Robin Givhan, “Kamala Harris grew up in a mostly white world. Then she went to a black university in a black city.The Washington Post, September 16, 2019. https://www.washingtonpost.com/politics/2019/09/16/kamala-harris-grew-up-mostly-white-world-then-she-went-black-university-black-city/.

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I’m not even going to go into the whole “passing as white” thing, because I’m not passing as white, I am white, Latinx is an ethnicity, not a race, – and yes, there are some white Latinos, and some black Latinos and hell, even Asian Latinos, that’s the whole point of ethnicity not race…

Posted in Excerpts/Quotes on 2019-09-17 18:03Z by Steven

I’m not even going to go into the whole “passing as white” thing, because I’m not passing as white, I am white, Latinx is an ethnicity, not a race, – and yes, there are some white Latinos, and some black Latinos and hell, even Asian Latinos, that’s the whole point of ethnicity not race – because this is a Carnival Row piece, and I have a point, I promise.

My point is this: Philo can “pass” as human. In fact, that is basically what he does for most of the time we see him, pass as something he is not: full human. While other creatures are discriminated because of who they are, Philo – both by choice, and as a result of a cruelty done on him as a child – can pass, and by doing so, benefits from the privilege afforded to the people who make the rules.

The humans.

Lissete Lanuza Sáenz, ‘Carnival Row’: Philo and the Politics of Passing, Fangirlish, September 11, 2019. http://fangirlish.com/carnival-row-philo-and-the-politics-of-passing/.

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My blackness and my hair texture was a very defining feature of that experience, and my hair was treated very much like it was an affliction. Certainly something to be ashamed of.

Posted in Excerpts/Quotes on 2019-09-09 00:48Z by Steven

Your book covers academic arguments surrounding these things and the culture surrounding these topics, but it was born from a very personal place. What was it like for you growing up in a larger white society as a person of colour?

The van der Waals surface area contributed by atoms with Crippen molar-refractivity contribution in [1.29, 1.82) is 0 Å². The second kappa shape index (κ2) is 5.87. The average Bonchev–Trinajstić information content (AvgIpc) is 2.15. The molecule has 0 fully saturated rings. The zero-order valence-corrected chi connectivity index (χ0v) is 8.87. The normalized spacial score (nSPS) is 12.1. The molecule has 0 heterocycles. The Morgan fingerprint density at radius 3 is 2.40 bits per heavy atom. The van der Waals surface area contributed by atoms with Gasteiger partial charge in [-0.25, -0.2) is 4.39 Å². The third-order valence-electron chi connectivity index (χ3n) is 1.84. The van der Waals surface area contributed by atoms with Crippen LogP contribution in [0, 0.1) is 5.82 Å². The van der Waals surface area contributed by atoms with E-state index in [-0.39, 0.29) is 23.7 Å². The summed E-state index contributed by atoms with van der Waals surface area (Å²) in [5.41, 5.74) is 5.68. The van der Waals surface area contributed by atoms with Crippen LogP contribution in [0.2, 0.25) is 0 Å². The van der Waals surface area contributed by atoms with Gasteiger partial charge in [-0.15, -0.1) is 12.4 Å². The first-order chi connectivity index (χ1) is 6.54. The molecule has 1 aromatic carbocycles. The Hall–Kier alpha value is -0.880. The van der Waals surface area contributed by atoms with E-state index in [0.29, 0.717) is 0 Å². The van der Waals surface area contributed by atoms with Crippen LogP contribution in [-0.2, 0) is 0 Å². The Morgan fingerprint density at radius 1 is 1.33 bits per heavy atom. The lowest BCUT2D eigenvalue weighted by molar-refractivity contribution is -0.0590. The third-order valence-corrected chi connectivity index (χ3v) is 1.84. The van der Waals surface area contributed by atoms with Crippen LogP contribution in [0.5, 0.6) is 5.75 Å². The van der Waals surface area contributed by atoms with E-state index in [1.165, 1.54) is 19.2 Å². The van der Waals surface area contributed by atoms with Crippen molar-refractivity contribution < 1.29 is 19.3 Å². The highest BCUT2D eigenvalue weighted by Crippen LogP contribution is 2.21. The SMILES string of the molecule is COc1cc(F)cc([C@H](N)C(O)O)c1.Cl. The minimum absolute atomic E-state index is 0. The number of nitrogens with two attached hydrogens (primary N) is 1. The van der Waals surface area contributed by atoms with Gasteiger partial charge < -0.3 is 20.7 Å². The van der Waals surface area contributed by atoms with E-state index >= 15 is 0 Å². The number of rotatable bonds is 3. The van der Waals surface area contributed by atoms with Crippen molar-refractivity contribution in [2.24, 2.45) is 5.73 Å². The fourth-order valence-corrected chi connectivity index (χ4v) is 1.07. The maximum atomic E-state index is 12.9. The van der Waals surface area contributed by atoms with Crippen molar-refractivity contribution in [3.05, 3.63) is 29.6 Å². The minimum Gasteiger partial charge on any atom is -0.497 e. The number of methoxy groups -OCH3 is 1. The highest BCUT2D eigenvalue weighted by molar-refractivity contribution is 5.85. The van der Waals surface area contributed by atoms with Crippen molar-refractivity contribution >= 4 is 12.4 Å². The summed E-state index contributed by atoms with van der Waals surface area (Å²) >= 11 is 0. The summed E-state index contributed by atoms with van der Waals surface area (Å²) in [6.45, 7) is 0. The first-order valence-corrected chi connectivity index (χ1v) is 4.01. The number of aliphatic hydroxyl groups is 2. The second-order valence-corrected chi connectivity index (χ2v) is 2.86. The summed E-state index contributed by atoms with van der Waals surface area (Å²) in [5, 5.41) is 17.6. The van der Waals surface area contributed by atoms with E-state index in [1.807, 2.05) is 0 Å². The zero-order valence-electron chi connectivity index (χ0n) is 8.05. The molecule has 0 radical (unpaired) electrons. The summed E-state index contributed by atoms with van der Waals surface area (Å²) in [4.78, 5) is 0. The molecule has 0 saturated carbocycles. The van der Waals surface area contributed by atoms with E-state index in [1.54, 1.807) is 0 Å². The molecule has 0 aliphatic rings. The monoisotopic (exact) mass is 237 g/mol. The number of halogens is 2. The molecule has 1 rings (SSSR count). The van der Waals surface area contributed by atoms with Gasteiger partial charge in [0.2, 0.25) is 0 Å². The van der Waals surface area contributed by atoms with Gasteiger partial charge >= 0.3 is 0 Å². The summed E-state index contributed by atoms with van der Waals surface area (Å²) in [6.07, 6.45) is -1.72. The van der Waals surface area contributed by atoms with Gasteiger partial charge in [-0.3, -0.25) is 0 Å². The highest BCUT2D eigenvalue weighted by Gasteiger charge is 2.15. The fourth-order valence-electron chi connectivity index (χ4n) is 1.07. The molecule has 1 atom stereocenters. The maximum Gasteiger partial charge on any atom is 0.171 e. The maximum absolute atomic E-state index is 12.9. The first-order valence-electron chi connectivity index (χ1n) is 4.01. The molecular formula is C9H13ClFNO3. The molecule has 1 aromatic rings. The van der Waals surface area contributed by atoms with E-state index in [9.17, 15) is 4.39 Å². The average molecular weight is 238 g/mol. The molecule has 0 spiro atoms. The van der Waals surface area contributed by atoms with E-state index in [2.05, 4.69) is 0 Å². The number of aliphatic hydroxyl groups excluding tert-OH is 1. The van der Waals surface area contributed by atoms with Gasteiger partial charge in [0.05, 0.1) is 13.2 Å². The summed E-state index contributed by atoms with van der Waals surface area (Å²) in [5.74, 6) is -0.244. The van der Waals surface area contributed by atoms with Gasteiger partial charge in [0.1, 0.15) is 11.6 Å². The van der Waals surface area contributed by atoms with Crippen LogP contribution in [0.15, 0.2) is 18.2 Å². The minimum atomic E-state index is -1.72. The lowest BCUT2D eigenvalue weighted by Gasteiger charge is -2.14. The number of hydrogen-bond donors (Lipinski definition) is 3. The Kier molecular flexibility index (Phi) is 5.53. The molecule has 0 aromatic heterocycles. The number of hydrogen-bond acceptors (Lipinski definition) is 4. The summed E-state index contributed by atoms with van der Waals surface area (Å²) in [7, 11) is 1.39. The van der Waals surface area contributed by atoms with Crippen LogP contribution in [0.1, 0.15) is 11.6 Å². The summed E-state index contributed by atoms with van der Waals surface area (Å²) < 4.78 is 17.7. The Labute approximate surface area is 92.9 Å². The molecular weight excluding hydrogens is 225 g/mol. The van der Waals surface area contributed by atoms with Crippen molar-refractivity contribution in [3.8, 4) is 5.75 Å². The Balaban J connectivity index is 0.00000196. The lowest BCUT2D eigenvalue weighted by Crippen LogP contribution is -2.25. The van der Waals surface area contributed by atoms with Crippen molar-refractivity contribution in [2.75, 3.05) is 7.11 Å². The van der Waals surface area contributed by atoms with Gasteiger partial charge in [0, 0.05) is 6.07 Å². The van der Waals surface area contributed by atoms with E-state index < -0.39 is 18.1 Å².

The term person of colour is quite generic; I feel like if I’d been a person of colour who had straight hair I would have had a very different experience than somebody who was racialised as black and had extremely Afro-textured hair. My blackness and my hair texture was a very defining feature of that experience, and my hair was treated very much like it was an affliction. Certainly something to be ashamed of. I didn’t see anybody with this type of hair, so there was very much a sense of “why have I been sabotaged in this way?”

Growing up in Dublin, the expertise and the products that were required to maintain my hair were sorely absent. My Mum would bring me to the UK occasionally and I remember when I was 12 she brought me to Tottenham, and I got a Jheri curl. When I was 17 I got my hair properly relaxed in a salon and had all this weave attached for like the first time — honey blond tracks, I was overjoyed. It felt like salvation.

Mariko Finch, “Emma Dabiri on the Politics of Black Hair,” Sotheby‘s: African Modern & Contemporary Art, September 3, 2019. https://www.sothebys.com/en/articles/emma-dabiri-on-the-politics-of-black-hair.

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Cramblett in effect sued for ‘wrongful RACISM’; she did not receive the whiteness bargained for and so sued under terms suggesting she is due compensation for the fact—not that there IS racism—but that she now has to deal with it personally.

Posted in Excerpts/Quotes on 2019-09-05 00:20Z by Steven

[Jennifer] Cramblett in effect sued [in Cramblett v. Midwest Sperm Bank] for ‘wrongful racism’; she did not receive the whiteness bargained for and so sued under terms suggesting she is due compensation for the fact—not that there is racism—but that she now has to deal with it personally. One might question, for example, why the couple supposedly didn’t feel any qualms about raising a white child in a town that is “too racially intolerant.” ‘Wrongful birth’s’ transition into the realm of race significantly marks a recognition of the social, political, and environmental issues sustaining racism and its associated harms, but the problem here is the site of redress—the white mothers—rather than the environment lending credence to their case in the first place. Cramblett describes a personal loss that relies on structural analyses to articulate, all the while refusing to vilify those structures as problems in themselves.